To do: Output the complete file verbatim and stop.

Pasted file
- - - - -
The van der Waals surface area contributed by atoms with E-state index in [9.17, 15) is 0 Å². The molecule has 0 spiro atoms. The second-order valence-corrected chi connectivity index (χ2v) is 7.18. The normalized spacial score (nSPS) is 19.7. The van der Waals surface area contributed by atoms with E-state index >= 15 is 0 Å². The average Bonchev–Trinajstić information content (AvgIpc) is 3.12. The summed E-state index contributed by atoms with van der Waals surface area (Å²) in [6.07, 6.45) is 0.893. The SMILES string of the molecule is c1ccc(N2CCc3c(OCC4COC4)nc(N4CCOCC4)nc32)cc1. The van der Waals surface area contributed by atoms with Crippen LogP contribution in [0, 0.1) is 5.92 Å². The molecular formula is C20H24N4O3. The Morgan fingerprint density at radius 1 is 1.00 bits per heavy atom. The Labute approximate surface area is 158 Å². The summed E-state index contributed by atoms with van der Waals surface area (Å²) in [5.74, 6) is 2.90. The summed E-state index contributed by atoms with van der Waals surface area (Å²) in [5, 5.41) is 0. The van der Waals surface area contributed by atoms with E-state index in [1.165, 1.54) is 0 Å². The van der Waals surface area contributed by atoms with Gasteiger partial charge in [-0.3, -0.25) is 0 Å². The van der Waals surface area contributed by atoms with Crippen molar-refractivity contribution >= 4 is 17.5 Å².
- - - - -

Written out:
The van der Waals surface area contributed by atoms with E-state index in [9.17, 15) is 0 Å². The molecule has 0 spiro atoms. The second-order valence-corrected chi connectivity index (χ2v) is 7.18. The normalized spacial score (nSPS) is 19.7. The van der Waals surface area contributed by atoms with E-state index >= 15 is 0 Å². The average Bonchev–Trinajstić information content (AvgIpc) is 3.12. The summed E-state index contributed by atoms with van der Waals surface area (Å²) in [6.07, 6.45) is 0.893. The SMILES string of the molecule is c1ccc(N2CCc3c(OCC4COC4)nc(N4CCOCC4)nc32)cc1. The van der Waals surface area contributed by atoms with Crippen LogP contribution in [0, 0.1) is 5.92 Å². The molecular formula is C20H24N4O3. The Morgan fingerprint density at radius 1 is 1.00 bits per heavy atom. The Labute approximate surface area is 158 Å². The summed E-state index contributed by atoms with van der Waals surface area (Å²) in [5.74, 6) is 2.90. The summed E-state index contributed by atoms with van der Waals surface area (Å²) in [5, 5.41) is 0. The van der Waals surface area contributed by atoms with E-state index in [1.165, 1.54) is 0 Å². The van der Waals surface area contributed by atoms with Gasteiger partial charge in [-0.3, -0.25) is 0 Å². The van der Waals surface area contributed by atoms with Crippen molar-refractivity contribution >= 4 is 17.5 Å².